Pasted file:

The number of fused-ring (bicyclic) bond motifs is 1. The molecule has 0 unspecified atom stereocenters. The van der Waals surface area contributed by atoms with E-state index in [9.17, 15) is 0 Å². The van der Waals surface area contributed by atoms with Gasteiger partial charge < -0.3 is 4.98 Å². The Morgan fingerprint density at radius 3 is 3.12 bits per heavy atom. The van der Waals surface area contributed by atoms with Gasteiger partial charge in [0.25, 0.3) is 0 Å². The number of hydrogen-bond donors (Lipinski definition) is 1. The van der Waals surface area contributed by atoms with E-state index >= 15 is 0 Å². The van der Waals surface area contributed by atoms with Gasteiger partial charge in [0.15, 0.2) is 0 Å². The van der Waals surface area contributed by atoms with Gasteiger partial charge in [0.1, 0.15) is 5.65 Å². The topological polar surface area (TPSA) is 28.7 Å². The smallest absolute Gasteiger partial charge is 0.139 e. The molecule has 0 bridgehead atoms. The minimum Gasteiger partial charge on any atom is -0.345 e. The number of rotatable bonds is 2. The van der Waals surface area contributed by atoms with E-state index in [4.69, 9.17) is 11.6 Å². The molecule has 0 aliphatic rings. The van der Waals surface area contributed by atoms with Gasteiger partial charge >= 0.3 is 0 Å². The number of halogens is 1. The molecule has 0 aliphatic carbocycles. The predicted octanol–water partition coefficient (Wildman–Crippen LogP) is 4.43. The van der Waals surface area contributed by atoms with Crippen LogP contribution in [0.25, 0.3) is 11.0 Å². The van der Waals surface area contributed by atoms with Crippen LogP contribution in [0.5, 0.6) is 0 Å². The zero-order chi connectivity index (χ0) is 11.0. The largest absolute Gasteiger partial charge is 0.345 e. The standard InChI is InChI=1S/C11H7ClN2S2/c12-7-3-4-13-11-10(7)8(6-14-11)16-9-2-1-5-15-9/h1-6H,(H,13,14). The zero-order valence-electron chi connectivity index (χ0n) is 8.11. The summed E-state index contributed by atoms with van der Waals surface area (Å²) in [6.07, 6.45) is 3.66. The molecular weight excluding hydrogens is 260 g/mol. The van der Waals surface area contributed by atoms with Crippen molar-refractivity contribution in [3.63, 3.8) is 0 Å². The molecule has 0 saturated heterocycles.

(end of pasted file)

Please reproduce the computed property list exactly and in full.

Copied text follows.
The number of fused-ring (bicyclic) bond motifs is 1. The molecule has 0 unspecified atom stereocenters. The van der Waals surface area contributed by atoms with E-state index in [9.17, 15) is 0 Å². The van der Waals surface area contributed by atoms with Gasteiger partial charge < -0.3 is 4.98 Å². The Morgan fingerprint density at radius 3 is 3.12 bits per heavy atom. The van der Waals surface area contributed by atoms with Gasteiger partial charge in [0.25, 0.3) is 0 Å². The number of hydrogen-bond donors (Lipinski definition) is 1. The van der Waals surface area contributed by atoms with E-state index >= 15 is 0 Å². The van der Waals surface area contributed by atoms with Gasteiger partial charge in [0.15, 0.2) is 0 Å². The van der Waals surface area contributed by atoms with Gasteiger partial charge in [0.1, 0.15) is 5.65 Å². The topological polar surface area (TPSA) is 28.7 Å². The smallest absolute Gasteiger partial charge is 0.139 e. The molecule has 0 bridgehead atoms. The minimum Gasteiger partial charge on any atom is -0.345 e. The number of rotatable bonds is 2. The van der Waals surface area contributed by atoms with E-state index in [4.69, 9.17) is 11.6 Å². The molecule has 0 aliphatic rings. The van der Waals surface area contributed by atoms with Gasteiger partial charge >= 0.3 is 0 Å². The number of halogens is 1. The molecule has 0 aliphatic carbocycles. The predicted octanol–water partition coefficient (Wildman–Crippen LogP) is 4.43. The van der Waals surface area contributed by atoms with Crippen LogP contribution in [0.25, 0.3) is 11.0 Å². The van der Waals surface area contributed by atoms with Crippen LogP contribution in [0.5, 0.6) is 0 Å². The zero-order chi connectivity index (χ0) is 11.0. The largest absolute Gasteiger partial charge is 0.345 e. The standard InChI is InChI=1S/C11H7ClN2S2/c12-7-3-4-13-11-10(7)8(6-14-11)16-9-2-1-5-15-9/h1-6H,(H,13,14). The zero-order valence-electron chi connectivity index (χ0n) is 8.11. The summed E-state index contributed by atoms with van der Waals surface area (Å²) in [6.07, 6.45) is 3.66. The molecular weight excluding hydrogens is 260 g/mol. The van der Waals surface area contributed by atoms with Crippen molar-refractivity contribution in [3.63, 3.8) is 0 Å². The molecule has 0 saturated heterocycles.